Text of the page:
Some schools don't see the hands-off parent as the virtuous parent, though. At Orangewood Elementary, a public school in Phoenix, Ariz., parents are invited to request a class assignment ahead of time, so long as they follow an established set of rules. The principal, Andree Charlson, explained to me that she asks parents first to sit in on the class they think they want, to see whether the teacher's instructional method really appeals to them rather than going on vague hearsay. She honors requests only when they jibe with her own and her teachers' sense of what makes for a good class mix. That includes balancing the number of boys and girls, including a range of ability levels, and not putting too many kids with behavioral problems in the same classroom.

When parents talk about their children's traits and the match they see with a particular teacher's instructional method, Charlson tries to accommodate them. This is part of valuing parents as partners in their children's education, she says.

What if a parent asks for her child to be in the same class as a friend? There's a narrower opening for such requests. "Best friends? We don't do that," Charlson said, "unless the children need that social interaction to support their education." And if a pair of friends mistreats other kids when they're together, the request should go nowhere, said Charlson and the other principals I talked to. In case you had any doubt, there is research to support this: "Although having friends is typically thought to be beneficial, having aggressive friends may negatively affect the adjustment of youth," write University of Missouri professor Amanda Rose and her colleagues in a 2004 article in the Journal of Experimental Child Psychology. Interestingly, Rose says that there's no consensus about whether bullies have fewer or poorer-quality friendships than other kids. Some studies show that their friendships offer similar levels of "companionship, help and guidance, conflict resolution, and conflict." Other research has found that the friendships of aggressive kids are less intimate and affectionate and involve greater power differences. But however these friendships serve the bullies themselves, they seem like a danger for other children. Everyone knows that two or three mean kids are harder to shrug off or stare down than one.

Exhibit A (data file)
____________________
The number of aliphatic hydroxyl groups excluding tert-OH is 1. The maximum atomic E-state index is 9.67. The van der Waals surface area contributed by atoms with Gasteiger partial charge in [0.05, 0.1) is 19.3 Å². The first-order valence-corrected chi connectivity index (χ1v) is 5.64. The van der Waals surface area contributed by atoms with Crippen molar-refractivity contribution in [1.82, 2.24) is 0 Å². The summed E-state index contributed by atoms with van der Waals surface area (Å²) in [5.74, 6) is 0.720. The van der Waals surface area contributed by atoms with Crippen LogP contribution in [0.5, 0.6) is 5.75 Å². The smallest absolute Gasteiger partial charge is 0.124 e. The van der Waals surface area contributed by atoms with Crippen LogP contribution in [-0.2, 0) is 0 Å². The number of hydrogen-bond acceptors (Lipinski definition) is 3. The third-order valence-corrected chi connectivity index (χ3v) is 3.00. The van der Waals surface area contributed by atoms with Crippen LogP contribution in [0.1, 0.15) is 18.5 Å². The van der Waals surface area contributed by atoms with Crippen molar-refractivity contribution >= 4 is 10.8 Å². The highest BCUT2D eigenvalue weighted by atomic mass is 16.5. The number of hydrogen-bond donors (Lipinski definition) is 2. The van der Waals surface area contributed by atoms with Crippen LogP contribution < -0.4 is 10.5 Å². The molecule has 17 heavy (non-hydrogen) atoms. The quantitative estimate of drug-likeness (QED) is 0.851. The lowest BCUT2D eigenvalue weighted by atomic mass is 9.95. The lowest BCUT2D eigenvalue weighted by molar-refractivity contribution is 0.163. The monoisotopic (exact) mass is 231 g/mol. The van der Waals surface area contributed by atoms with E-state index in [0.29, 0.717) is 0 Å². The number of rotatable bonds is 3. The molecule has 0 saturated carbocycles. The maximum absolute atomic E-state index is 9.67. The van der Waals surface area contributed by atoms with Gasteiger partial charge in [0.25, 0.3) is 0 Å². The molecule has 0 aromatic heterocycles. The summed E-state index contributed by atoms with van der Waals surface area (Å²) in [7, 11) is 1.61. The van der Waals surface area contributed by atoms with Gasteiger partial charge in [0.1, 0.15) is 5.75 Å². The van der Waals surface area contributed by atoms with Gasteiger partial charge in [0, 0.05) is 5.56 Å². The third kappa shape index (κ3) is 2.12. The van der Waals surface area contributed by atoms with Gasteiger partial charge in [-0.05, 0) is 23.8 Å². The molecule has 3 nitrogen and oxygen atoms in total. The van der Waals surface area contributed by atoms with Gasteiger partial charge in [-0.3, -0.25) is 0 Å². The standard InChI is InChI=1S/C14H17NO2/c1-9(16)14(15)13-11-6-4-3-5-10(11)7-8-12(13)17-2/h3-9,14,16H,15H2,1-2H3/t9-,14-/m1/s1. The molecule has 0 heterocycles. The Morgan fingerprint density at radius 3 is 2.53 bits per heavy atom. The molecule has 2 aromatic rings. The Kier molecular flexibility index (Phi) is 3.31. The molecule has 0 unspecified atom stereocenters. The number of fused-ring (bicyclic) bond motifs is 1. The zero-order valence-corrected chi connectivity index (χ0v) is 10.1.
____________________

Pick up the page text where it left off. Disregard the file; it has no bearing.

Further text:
If two kids have a strong friendship that doesn't hurt the kids around them because they're nonexclusive and pull other children into their orbit, should schools let the friends move from grade to grade together? About this one I'm not a purist. We expect a lot of children to adjust to a new ecosystem every year. The mantra that they should start afresh each time by mixing with a new set of peers, rather than building on old attachments, has always seemed a bit much to me. I remember dreading each new year of elementary school, because my class list didn't include my closest friend of the year before. What if adults were told every September that they had to stop eating lunch or IM-ing with the colleagues they get along with best and must forge a whole new set of relationships? We wouldn't put up with it for a second.

And so I was sweating when I recently opened the letter with my older son's class list for this coming year. He and his close friend were together, as it turned out, and I took this as vote of confidence in the open, outward-looking nature of their relationship. Maybe it's a healthier friendship than mine were in elementary school. In any case, for this smooth start to the school year, I am grateful.

A version of this article also appears in DoubleX.